North Korea plans to launch a satellite between May 31 and June 11, the Japan Coast Guard said Monday, which has been informed about it.
Pyongyang will delineate a maritime danger zone into which it estimates objects could fall during the launch process, according to the notification, reported by the Japanese news agency Kyodo.
The Japanese government, Along with numerous countries in the international community, considers the launch of the satellite as a covert way of testing long-range missiles, it has given instructions to “prepare for unforeseen circumstances” and “take all possible steps to collect and analyze the information” of the test.
North Korea tells neighboring Japan it plans to launch a satellite in coming days https://t.co/w2Uixqg0Zn— The Globe and Mail (@globeandmail) May 29, 2023,
Japanese Prime Minister Kantei's office said in a message posted on his Twitter social networking profile that it will cooperate with the United States, South Korea, and other countries to “strongly urge North Korea to Please exercise restraint”.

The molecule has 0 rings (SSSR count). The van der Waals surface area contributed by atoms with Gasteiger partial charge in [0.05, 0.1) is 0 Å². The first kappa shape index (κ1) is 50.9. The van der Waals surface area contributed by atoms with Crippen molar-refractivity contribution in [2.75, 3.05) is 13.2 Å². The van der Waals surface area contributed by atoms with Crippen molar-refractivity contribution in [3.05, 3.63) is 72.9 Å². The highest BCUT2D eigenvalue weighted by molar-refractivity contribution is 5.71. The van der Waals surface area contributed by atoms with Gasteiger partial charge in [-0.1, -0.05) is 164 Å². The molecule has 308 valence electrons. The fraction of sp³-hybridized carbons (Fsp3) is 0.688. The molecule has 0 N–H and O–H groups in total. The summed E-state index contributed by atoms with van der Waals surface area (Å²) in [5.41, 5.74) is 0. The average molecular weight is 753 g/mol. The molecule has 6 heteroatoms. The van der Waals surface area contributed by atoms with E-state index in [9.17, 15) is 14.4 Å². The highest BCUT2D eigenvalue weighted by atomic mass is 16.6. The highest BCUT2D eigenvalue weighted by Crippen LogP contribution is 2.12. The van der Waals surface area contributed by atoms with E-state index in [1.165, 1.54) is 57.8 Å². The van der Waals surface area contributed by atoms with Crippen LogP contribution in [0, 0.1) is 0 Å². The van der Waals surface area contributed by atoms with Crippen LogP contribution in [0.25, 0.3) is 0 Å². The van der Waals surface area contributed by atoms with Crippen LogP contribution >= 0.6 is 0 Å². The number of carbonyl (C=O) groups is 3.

North Korea's National Aerospace Development Administration (NADA) said in April that it had completed preparations to launch a military reconnaissance satellite.
The North Korean leader Kim Jong-un himself visited the facilities on several occasions in preparation for the launch.
North Korea has launched five space rockets it said it was looking to put observation satellites into orbit, the last of which was in February 2016.
The international community considered in each case that the regime was trying to test missile technology ballistic missiles covertly and no experts have ever picked up any signal from the North Korean devices being deployed into Earth orbit.
Pyongyang has since tested numerous intercontinental ballistic missiles (ICBMs), the last one on April 13.